Knee pain is a common complaint among middle-aged patients and, although not the only cause, many cases trace their source back to osteoarthritis or some other type of degenerative joint disease. The use of MRI scans to diagnose knee pain is increasing, but many of the changes caused by degenerative diseases can appear on X-rays as well. A group of researchers sought to find which of the two is the best screening tool for knee pain. Their findings seem to suggest that X-rays (radiographs) have a useful role to play in helping those who wouldn’t be helped by an MRI, but it isn’t clear how they draw that conclusion and the math gets a bit murky.
In Brief: Study Format and Findings
The study design was relatively simple. Patients with knee pain were followed to see if they got a MRI or X-ray done prior to being referred to an orthopedic specialist. The rate of scans and whether they influenced treatment recommendations was observed. These are the findings:
- Of 599 patients, 22% (130) had pre-referral MRI scans
- Of this 130, 13% (17) had weight-bearing radiographs as well
- Of those who had MRI, 22 (17%) had results which showed over 50% loss of joint space (deterioration from arthritis)
- 62 (48%) of the pre-referral MRI did not appear to contribute to treatment recommendations
- Among the patients with MRI and weight-bearing radiographs showing over 50% loss of joint space, the MRI was considered unnecessary 95% of the time
- Based on the above, the researchers concluded that many pre-referral MRI did not contribute to clinical decision-making and that weight-bearing radiographs could help identify patients in whom MRI would not be helpful
The study was looking at patients who were presenting to an orthopedic surgical clinic, where the main determinant of whether to get surgery is loss of joint space.
And Now: Confusion
Now, one thing that is missing from the findings, which would be really helpful for figuring out the researchers’ reasoning, is that there is no mention of how many people had both MRI and weight-bearing radiographs showing over 50% space loss. This is important since one of the main findings is that, of this group, 95% of the MRIs were not considered helpful. It is essential to know how many actual patients make up that 95%, but this information isn’t given. We don’t even know how many of the radiographs showed over 50% joint space, or whether there were any instances where the MRI and radiograph results differed.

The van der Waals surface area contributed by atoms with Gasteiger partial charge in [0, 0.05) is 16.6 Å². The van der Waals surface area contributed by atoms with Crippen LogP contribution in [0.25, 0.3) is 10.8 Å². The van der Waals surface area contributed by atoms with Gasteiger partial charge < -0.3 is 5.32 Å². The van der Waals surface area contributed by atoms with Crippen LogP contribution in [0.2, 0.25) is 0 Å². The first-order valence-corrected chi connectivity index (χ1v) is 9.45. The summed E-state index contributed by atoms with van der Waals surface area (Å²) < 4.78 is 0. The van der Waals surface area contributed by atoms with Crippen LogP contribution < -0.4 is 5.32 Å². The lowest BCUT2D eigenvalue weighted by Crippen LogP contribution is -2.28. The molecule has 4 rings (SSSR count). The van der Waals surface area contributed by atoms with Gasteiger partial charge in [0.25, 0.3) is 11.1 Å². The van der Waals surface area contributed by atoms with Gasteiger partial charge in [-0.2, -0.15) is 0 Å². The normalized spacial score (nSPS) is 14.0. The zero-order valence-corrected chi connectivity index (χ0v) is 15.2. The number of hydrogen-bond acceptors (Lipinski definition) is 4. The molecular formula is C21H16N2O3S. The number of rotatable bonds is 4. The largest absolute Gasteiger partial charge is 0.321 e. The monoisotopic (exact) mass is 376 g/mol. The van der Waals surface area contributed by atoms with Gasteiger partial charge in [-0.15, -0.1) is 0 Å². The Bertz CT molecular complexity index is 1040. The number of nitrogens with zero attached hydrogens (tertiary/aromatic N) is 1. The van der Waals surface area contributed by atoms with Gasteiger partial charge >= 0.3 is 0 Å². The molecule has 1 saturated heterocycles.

We know 22 patients had an MRI showing over 50% joint space loss, and we know 17 had MRI and weight-bearing radiographs. The authors seem to be operating under the idea that these two groups completely overlap, but they don’t provide the data to actually support it. It isn’t even explained what criteria was used to determine that those 62 MRI scans didn’t contribute to treatment recommendations.
What This Means
The study throws out numbers and percentages but doesn’t mention the ones that would actually be capable of supporting the conclusion. X-rays can be a screening tool for knee pain among middle-aged patients, but there isn’t any support for the idea that it is the best screening tool or even one able to show which patients an MRI can’t help. The authors seem to be making some claims without proof and, if they actually have the data, it would really help if they bothered to include it.
Muyibat, A., et. al., “The Use of MRI in Evaluating Knee Pain in Patients Aged 40 Years and Older,” Journal of the American Academy of Orthopaedic Surgeons, 2016; 10.5435/JAAOS-D-15-00681.